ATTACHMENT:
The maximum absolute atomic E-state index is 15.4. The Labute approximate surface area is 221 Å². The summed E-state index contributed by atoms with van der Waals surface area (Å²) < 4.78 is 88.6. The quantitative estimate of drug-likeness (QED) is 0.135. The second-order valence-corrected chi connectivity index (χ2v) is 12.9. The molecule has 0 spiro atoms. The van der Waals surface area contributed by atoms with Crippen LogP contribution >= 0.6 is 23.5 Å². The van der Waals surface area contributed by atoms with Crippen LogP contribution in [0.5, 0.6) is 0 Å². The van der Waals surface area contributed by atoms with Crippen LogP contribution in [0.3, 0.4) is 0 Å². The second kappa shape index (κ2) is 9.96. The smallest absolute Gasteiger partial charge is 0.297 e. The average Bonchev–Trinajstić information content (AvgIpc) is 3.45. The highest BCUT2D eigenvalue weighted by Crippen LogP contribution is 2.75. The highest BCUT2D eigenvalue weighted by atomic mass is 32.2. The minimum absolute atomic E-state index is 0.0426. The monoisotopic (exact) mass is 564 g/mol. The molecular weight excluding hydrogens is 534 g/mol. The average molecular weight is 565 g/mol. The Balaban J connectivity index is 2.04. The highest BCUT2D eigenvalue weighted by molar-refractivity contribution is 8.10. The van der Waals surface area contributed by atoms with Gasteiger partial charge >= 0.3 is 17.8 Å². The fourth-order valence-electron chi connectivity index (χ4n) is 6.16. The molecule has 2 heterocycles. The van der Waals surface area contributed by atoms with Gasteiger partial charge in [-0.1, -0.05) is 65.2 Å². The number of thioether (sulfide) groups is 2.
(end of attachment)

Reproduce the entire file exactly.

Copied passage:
The maximum absolute atomic E-state index is 15.4. The Labute approximate surface area is 221 Å². The summed E-state index contributed by atoms with van der Waals surface area (Å²) < 4.78 is 88.6. The quantitative estimate of drug-likeness (QED) is 0.135. The second-order valence-corrected chi connectivity index (χ2v) is 12.9. The molecule has 0 spiro atoms. The van der Waals surface area contributed by atoms with Crippen LogP contribution >= 0.6 is 23.5 Å². The van der Waals surface area contributed by atoms with Crippen LogP contribution in [0.5, 0.6) is 0 Å². The van der Waals surface area contributed by atoms with Crippen LogP contribution in [0.3, 0.4) is 0 Å². The second kappa shape index (κ2) is 9.96. The smallest absolute Gasteiger partial charge is 0.297 e. The average Bonchev–Trinajstić information content (AvgIpc) is 3.45. The highest BCUT2D eigenvalue weighted by Crippen LogP contribution is 2.75. The highest BCUT2D eigenvalue weighted by atomic mass is 32.2. The minimum absolute atomic E-state index is 0.0426. The monoisotopic (exact) mass is 564 g/mol. The molecular weight excluding hydrogens is 534 g/mol. The average molecular weight is 565 g/mol. The Balaban J connectivity index is 2.04. The highest BCUT2D eigenvalue weighted by molar-refractivity contribution is 8.10. The van der Waals surface area contributed by atoms with Gasteiger partial charge >= 0.3 is 17.8 Å². The fourth-order valence-electron chi connectivity index (χ4n) is 6.16. The molecule has 2 heterocycles. The van der Waals surface area contributed by atoms with Gasteiger partial charge in [-0.1, -0.05) is 65.2 Å². The number of thioether (sulfide) groups is 2.